Furthermore, a bizarre decision to ban fertilizers to encourage farmers to grow crops from organic sources has exacerbated the crisis. This decision inflicted a huge and irreparable loss on the country as overall agricultural production declined, compounded by the hoarding that people started after learning the ramifications of the These two outcomes of the disastrous decision created a shortage of food in the country. Consequently, the crisis was further exacerbated and intensified as people ran short of food and its availability of it across the country also became an issue. The badly pandemic-hit tourism industry of Sri Lanka, which it has been excessively leaning and over-relying on, is another cause further worsened by the Easter Sunday attack in 2019 that also added its equal share in the crisis.
The manifestation of these two horrible calamities has dragged the country into the prevailing dreadful crisis. The tourism industry contributes a big chunk of the overall GDP of the country, almost around 10 per cent. In 2019 alone, Sri Lanka earned approximately $4 billion from tourism. The industry was markedly affected by the attacks and the pandemic. The government, to clamp down on the spread of COVID-19 and safeguard citizens, had placed travel restrictions and imposed lockdowns in the country during the initial and peak times of the deadly virus. Subsequently, the inflow of tourists dwindled in the country. As a result, the country’s GDP felt a large and unbearable jolt.
It also bears noting that the dynastic politics of Sri Lanka is also a roadblock to its progress and prosperity and has equally contributed to the emergence of the crisis. The Rajapaksa family, whose members include prime minister Mahinda Rajapaksa and president Gotabaya Rajapaksa, has been ruling the country for more than a decade now and is also to be blamed for the eruption of this unprecedented crisis.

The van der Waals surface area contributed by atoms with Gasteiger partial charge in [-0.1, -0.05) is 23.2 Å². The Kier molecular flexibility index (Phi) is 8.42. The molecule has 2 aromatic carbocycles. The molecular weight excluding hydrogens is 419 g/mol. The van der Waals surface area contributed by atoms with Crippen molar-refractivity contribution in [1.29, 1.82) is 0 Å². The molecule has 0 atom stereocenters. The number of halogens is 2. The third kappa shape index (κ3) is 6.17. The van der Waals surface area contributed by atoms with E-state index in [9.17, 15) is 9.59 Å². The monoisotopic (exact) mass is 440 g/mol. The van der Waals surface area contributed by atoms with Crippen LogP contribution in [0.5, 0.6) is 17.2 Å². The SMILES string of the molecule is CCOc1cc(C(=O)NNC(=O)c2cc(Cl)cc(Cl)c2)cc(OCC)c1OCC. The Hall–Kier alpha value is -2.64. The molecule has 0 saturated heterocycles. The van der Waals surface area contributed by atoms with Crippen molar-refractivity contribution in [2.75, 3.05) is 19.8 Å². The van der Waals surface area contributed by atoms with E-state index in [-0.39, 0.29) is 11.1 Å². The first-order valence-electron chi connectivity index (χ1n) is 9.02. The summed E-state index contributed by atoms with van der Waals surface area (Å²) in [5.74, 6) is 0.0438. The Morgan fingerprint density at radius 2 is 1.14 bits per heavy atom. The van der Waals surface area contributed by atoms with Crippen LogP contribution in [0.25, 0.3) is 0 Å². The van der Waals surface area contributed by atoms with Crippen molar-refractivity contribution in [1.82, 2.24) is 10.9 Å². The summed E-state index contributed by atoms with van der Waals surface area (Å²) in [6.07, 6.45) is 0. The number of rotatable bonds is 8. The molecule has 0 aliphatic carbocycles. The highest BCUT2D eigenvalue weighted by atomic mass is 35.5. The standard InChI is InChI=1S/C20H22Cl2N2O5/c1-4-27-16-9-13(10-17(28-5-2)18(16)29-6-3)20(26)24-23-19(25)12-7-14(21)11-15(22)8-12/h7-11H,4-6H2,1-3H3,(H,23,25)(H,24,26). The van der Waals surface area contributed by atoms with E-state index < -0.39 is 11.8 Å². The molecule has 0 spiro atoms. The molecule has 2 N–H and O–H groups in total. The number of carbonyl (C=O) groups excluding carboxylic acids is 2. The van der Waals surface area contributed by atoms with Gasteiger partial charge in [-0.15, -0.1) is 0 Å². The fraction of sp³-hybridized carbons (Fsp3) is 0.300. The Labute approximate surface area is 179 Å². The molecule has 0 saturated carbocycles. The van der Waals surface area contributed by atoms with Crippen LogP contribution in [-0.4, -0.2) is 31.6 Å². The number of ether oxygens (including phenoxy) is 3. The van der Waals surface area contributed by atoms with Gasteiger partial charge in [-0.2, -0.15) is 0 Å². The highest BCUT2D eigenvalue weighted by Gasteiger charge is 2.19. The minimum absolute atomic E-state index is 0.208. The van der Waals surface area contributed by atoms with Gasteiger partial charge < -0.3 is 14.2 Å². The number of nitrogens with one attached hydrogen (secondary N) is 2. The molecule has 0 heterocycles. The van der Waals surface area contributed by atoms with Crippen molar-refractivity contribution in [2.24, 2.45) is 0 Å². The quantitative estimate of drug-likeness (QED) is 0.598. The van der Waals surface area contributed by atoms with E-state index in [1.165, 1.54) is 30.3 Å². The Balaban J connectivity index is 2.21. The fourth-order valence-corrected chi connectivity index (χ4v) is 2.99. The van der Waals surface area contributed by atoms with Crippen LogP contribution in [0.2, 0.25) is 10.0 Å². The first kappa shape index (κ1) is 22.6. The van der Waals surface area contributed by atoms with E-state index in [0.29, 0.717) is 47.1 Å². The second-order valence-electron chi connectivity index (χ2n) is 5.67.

The country has been borrowing colossal amounts of money to carry out development projects, but a large proportion of that becomes a morsel of these corrupt rulers. At one time, as per reports, the family was controlling 70 per cent of the country’s budget. This is purportedly the reason why corruption has risen over the past decade and the external debt has also inflated.
The world has begun to return to normalcy, and once it is reinstated entirely to the pre-pandemic state, it would be easy for the countries that have suffered during the COVID times to make substantive strides towards stability and prosperity. In particular, the countries which are heavily reliant on the tourism industry, like Sri Lanka, will see the tourism industry become functional again, which has been paralysed by COVID.
Moreover, it’s imperative for Sri Lanka to address the aforementioned persisting issues and factors to steer itself out of the prevailing horrible crisis, especially that it must ensure that the detrimental decision on the banning of fertilisers is rolled back. Furthermore, this incumbent government must be weeded out and dismantled entirely so that a new transparent and country-centric government can be handed over the country’s reigns.
It’s not incorrect to say that relinquishing a position by an individual will not bring much good enough or may not prove fruitful enough in turning around the existing bad time. A radical and holistic change in the dilapidated system is much-sought to end these prevailing miseries and avert them in the future as well. The right leadership can face any lethal storm. However, if it’s fragile, corrupt, and directionless itself, then the country is fated and destined to encounter challenging times. This is what Sri Lanka needs the most at the current juncture.